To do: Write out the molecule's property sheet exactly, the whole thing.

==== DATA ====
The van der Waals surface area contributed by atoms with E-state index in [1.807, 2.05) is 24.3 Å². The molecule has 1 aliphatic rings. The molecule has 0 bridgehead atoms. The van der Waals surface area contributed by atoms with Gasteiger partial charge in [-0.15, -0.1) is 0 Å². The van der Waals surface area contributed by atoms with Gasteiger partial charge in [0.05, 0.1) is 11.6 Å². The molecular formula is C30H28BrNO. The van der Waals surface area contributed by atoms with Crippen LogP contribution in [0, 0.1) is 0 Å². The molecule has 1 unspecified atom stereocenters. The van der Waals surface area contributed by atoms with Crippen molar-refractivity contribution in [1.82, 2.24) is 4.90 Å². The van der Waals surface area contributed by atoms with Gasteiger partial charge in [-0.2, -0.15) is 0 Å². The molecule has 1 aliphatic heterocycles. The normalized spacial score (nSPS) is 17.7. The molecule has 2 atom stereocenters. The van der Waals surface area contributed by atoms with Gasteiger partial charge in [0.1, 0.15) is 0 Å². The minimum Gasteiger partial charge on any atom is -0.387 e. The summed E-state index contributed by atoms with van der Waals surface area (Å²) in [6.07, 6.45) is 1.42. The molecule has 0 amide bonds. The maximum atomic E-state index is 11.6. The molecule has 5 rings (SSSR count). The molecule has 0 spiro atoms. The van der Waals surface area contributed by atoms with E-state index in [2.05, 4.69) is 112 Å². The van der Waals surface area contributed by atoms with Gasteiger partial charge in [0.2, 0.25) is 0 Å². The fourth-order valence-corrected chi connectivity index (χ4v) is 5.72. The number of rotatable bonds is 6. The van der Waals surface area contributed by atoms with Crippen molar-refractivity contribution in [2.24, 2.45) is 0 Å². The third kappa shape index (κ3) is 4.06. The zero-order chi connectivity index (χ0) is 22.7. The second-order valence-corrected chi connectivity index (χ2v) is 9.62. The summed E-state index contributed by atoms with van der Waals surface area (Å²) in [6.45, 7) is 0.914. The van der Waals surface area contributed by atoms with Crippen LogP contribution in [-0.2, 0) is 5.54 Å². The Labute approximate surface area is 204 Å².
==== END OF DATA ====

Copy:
The van der Waals surface area contributed by atoms with E-state index in [1.807, 2.05) is 24.3 Å². The molecule has 1 aliphatic rings. The molecule has 0 bridgehead atoms. The van der Waals surface area contributed by atoms with Gasteiger partial charge in [-0.15, -0.1) is 0 Å². The van der Waals surface area contributed by atoms with Gasteiger partial charge in [0.05, 0.1) is 11.6 Å². The molecular formula is C30H28BrNO. The van der Waals surface area contributed by atoms with Crippen LogP contribution in [0, 0.1) is 0 Å². The molecule has 1 unspecified atom stereocenters. The van der Waals surface area contributed by atoms with Crippen molar-refractivity contribution in [1.82, 2.24) is 4.90 Å². The van der Waals surface area contributed by atoms with Gasteiger partial charge in [-0.2, -0.15) is 0 Å². The molecule has 1 aliphatic heterocycles. The normalized spacial score (nSPS) is 17.7. The molecule has 2 atom stereocenters. The van der Waals surface area contributed by atoms with Gasteiger partial charge in [0.1, 0.15) is 0 Å². The minimum Gasteiger partial charge on any atom is -0.387 e. The summed E-state index contributed by atoms with van der Waals surface area (Å²) in [6.07, 6.45) is 1.42. The molecule has 0 amide bonds. The maximum atomic E-state index is 11.6. The molecule has 5 rings (SSSR count). The molecule has 0 spiro atoms. The van der Waals surface area contributed by atoms with E-state index in [2.05, 4.69) is 112 Å². The van der Waals surface area contributed by atoms with Gasteiger partial charge in [0.2, 0.25) is 0 Å². The fourth-order valence-corrected chi connectivity index (χ4v) is 5.72. The number of rotatable bonds is 6. The van der Waals surface area contributed by atoms with Crippen molar-refractivity contribution in [2.24, 2.45) is 0 Å². The third kappa shape index (κ3) is 4.06. The zero-order chi connectivity index (χ0) is 22.7. The second-order valence-corrected chi connectivity index (χ2v) is 9.62. The summed E-state index contributed by atoms with van der Waals surface area (Å²) in [6.45, 7) is 0.914. The van der Waals surface area contributed by atoms with Crippen LogP contribution in [-0.2, 0) is 5.54 Å². The Labute approximate surface area is 204 Å².